Quick Navigation


Thursday, June 22, 2017
Founders' Building Hours: Founders' Reference Desk: Founders' Circulation Desk:
All Locations Hours
815-753-1995

Friends of the NIU Libraries

Friends of the NIU Libraries: Past Programs: History of NIU Libraries

History of NIU Libraries
Presented by David Hamilton
October 17th, 2001
Staff Lounge, Founders Memorial Library (Lower Level)


David Hamilton traced the early history of the libraries at NIU complete with a slide show of photographs held at the Regional History Center showing the beginnings of the libraries.

Image of David Hamilton

The cities of DeKalb, Rockford, Polo, Oregon, and Fulton all competed against each other in 1895 as state officials decided where to built the next Normal School in Illinois. The other cities offered the use of their public libraries. To keep DeKalb competitive with the other cities, Jacob Haish offered money to purchase books if the school would be built in DeKalb. After DeKalb became the chosen location, Haish donated $10,000 for the building of the library and another $1,400 to purchase furniture. Hamilton related a story on how some local newspapers incorrectly reported information about the $10,000. The Daily Chronicle reported the money was earmarked for a gym while the newspaper in Belvidere reported it was for a telescope but Hamilton discovered records in the University Archives that Haish offered $10,000 for a gym, telescope, or a library. Fortunately for the students, Mr. Haish and the Board agreed upon a library. The other prominent city business leaders, primarily Issac L. Ellwood, Clinton Rosette, and Joseph F. Glidden, assisted with the efforts to bring the Normal School to DeKalb, but the first library built in Altgeld Hall was named for Haish because of his strong support for the first library.

Reading Room of the Haish Library
The first president, John Williston Cook, ordered all of the books for the library and over 2,000 arrived in the first shipment. (He also gave out all the students' grades). By the end of the first year the library operated, it contained almost 6,000 books. Hamilton found the price for the collected works of Shakespeare during those early days of the Haish Library--$17.80. The first room of the library could hold about 100 students. The location of the library in Altgeld Hall proved to be unfortunate; students needed to walk through the library to get to their classes. image of Haish Library

blocked fire exit
Blocked fire exit in the overcrowded Haish Library.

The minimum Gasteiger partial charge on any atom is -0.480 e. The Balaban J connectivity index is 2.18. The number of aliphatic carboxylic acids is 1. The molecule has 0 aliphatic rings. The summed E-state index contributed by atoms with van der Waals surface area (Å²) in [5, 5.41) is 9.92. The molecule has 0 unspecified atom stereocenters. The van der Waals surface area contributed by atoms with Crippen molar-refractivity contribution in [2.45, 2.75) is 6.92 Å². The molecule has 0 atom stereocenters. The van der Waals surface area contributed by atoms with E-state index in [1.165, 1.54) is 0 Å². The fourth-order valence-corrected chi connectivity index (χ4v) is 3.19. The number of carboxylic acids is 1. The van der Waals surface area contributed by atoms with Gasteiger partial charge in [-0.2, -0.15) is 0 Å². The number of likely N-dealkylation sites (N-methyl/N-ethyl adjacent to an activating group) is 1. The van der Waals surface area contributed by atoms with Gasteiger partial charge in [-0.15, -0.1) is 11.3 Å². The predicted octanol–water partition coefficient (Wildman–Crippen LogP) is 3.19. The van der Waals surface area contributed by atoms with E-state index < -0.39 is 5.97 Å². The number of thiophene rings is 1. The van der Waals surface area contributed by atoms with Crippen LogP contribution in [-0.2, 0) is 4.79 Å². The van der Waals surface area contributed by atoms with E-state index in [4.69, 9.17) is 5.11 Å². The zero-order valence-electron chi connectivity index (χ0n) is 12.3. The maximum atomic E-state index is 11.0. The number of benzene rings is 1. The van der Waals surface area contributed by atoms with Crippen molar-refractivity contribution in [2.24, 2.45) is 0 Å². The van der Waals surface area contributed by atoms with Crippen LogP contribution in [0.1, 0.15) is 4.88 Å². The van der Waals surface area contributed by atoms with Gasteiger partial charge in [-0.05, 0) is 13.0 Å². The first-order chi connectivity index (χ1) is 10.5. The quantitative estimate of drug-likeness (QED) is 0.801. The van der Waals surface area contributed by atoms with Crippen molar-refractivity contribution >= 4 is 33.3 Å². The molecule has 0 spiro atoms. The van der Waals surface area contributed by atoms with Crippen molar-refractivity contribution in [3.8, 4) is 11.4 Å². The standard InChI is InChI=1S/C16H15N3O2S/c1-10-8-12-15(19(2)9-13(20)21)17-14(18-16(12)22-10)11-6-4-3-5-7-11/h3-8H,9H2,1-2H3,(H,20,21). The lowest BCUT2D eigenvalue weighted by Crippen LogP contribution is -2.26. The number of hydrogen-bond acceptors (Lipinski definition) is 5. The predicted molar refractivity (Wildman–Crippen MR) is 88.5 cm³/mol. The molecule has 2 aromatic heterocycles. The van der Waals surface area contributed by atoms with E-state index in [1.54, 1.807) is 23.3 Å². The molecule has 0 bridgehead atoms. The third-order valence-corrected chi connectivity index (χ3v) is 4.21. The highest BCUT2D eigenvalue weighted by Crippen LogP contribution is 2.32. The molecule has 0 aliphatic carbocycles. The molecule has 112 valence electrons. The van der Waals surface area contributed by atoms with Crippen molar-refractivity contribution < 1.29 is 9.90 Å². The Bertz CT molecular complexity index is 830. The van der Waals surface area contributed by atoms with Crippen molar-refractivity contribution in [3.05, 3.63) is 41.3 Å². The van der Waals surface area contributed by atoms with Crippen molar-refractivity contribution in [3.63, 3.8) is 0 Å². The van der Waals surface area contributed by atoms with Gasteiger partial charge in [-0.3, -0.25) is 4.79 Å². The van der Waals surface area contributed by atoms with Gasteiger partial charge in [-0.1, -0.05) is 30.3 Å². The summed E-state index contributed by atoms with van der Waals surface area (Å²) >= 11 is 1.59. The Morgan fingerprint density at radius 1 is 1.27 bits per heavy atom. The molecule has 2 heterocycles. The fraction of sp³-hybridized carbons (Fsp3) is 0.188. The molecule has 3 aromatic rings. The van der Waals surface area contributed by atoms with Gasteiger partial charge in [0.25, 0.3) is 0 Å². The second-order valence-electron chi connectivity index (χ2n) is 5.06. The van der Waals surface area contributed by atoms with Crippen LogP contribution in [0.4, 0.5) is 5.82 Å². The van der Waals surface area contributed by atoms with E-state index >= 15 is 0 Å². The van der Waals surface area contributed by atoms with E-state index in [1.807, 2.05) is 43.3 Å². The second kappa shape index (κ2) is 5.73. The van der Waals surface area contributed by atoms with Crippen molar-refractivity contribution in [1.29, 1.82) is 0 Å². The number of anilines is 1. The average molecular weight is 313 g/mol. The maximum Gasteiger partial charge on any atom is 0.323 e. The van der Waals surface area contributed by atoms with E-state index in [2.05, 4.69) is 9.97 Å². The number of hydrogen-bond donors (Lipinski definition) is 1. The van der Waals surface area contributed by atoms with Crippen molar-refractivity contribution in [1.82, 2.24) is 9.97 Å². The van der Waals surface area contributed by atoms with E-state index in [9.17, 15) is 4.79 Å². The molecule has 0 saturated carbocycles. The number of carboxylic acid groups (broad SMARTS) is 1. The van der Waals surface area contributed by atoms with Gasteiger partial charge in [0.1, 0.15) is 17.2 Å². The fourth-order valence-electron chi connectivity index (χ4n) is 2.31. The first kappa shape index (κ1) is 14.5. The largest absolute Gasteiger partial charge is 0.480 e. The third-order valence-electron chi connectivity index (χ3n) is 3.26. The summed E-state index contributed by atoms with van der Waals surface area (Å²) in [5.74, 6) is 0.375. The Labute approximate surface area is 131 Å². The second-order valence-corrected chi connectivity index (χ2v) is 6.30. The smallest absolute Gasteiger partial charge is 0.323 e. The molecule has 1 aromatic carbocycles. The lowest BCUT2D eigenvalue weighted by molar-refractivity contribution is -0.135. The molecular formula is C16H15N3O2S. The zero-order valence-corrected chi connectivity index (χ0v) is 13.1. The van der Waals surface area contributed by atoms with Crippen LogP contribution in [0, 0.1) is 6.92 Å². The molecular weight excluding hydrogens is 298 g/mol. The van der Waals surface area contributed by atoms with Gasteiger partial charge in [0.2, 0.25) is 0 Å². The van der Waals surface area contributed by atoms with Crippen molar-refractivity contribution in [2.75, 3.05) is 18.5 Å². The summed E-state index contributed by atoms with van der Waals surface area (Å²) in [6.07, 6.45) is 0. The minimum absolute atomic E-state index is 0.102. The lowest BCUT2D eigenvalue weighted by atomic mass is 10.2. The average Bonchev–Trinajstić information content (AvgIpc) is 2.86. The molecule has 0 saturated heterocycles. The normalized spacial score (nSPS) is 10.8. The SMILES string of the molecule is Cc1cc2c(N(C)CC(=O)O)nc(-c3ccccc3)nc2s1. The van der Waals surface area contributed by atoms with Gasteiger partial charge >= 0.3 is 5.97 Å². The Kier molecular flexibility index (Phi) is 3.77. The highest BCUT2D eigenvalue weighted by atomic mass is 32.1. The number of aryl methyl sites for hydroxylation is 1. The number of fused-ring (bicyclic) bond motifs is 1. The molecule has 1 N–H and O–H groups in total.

Katherine Walker directing students
Librarian Katherine Walker (in the center near the top of the image) directs students in the overcrowded Haish Library.















Crowded hallway in the Haish Library

Crowded hallway in the Haish Library.





image of President Leslie Holmes carrying books
President Leslie Holmes carries the first load of books out of the Haish Library to the new Swen Parson Library. He is carrying the two heaviest volumes held at the library at the time.

Swen Parsons the New Library
After the university outgrew the size of Haish Library, a new library was built in Swen Parson Hall. Budget money could be obtained for the construction of the library for its completion in 1952, but not enough money could be found to pay movers to move the books until next year's budget in 1953. Presidents of the student organizations on campus developed a solution for the financial problem. They decided to have everyone possible help move the books. On December 10th, 1952, about 1,700 students and about 1,500 others, mostly staff, faculty, citizens of DeKalb, and officers in the Air Force all worked together to move 85,000 volumes of books in one day. President Leslie Holmes carried the first load of books from Altgeld to Swen Parson and students sang Christmas carols while they worked. image of students moving more books
Students carrying books down the stairwell in Altgeld Hall.
image of Swen Parson Library

A comfortable setting at the library in Swen Parson Hall. Eventually, the university outgrew the library again and a new one needed to be built--the present day Founders Memorial Library.
Please note: All of the black and white photographs are courtesy of the Regional History Center. Some sizes of the photos were adjusted as needed to fit into this Web site.

RETURN

For more information, please call (815) 753-9838 or e-mail libraryfriend@niu.edu.


Last Updated: December 14, 2010